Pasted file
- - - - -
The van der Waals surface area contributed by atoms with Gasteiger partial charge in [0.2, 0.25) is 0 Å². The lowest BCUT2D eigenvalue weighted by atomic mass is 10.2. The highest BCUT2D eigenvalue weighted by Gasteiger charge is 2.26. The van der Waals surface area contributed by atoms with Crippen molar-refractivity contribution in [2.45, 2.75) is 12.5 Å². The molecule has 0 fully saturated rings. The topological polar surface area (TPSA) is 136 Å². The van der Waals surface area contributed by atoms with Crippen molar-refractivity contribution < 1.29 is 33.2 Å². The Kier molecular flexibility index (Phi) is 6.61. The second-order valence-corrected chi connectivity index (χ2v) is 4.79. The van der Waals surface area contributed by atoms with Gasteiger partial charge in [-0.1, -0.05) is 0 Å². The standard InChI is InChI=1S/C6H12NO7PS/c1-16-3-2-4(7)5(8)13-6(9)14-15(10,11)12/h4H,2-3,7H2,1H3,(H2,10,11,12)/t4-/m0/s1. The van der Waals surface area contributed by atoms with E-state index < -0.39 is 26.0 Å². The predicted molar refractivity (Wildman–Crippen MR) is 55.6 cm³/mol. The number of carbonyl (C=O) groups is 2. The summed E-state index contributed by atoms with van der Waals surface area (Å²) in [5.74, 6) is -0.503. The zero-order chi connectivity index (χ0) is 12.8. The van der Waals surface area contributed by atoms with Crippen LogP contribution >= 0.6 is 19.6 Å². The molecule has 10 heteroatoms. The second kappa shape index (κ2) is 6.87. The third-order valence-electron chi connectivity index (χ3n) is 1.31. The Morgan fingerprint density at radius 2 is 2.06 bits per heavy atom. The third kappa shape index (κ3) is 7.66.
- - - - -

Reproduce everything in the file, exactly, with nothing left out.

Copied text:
The van der Waals surface area contributed by atoms with Gasteiger partial charge in [0.2, 0.25) is 0 Å². The lowest BCUT2D eigenvalue weighted by atomic mass is 10.2. The highest BCUT2D eigenvalue weighted by Gasteiger charge is 2.26. The van der Waals surface area contributed by atoms with Crippen molar-refractivity contribution in [2.45, 2.75) is 12.5 Å². The molecule has 0 fully saturated rings. The topological polar surface area (TPSA) is 136 Å². The van der Waals surface area contributed by atoms with Crippen molar-refractivity contribution < 1.29 is 33.2 Å². The Kier molecular flexibility index (Phi) is 6.61. The second-order valence-corrected chi connectivity index (χ2v) is 4.79. The van der Waals surface area contributed by atoms with Gasteiger partial charge in [-0.1, -0.05) is 0 Å². The standard InChI is InChI=1S/C6H12NO7PS/c1-16-3-2-4(7)5(8)13-6(9)14-15(10,11)12/h4H,2-3,7H2,1H3,(H2,10,11,12)/t4-/m0/s1. The van der Waals surface area contributed by atoms with E-state index < -0.39 is 26.0 Å². The predicted molar refractivity (Wildman–Crippen MR) is 55.6 cm³/mol. The number of carbonyl (C=O) groups is 2. The summed E-state index contributed by atoms with van der Waals surface area (Å²) in [5.74, 6) is -0.503. The zero-order chi connectivity index (χ0) is 12.8. The van der Waals surface area contributed by atoms with Crippen LogP contribution >= 0.6 is 19.6 Å². The molecule has 10 heteroatoms. The second kappa shape index (κ2) is 6.87. The third-order valence-electron chi connectivity index (χ3n) is 1.31. The Morgan fingerprint density at radius 2 is 2.06 bits per heavy atom. The third kappa shape index (κ3) is 7.66.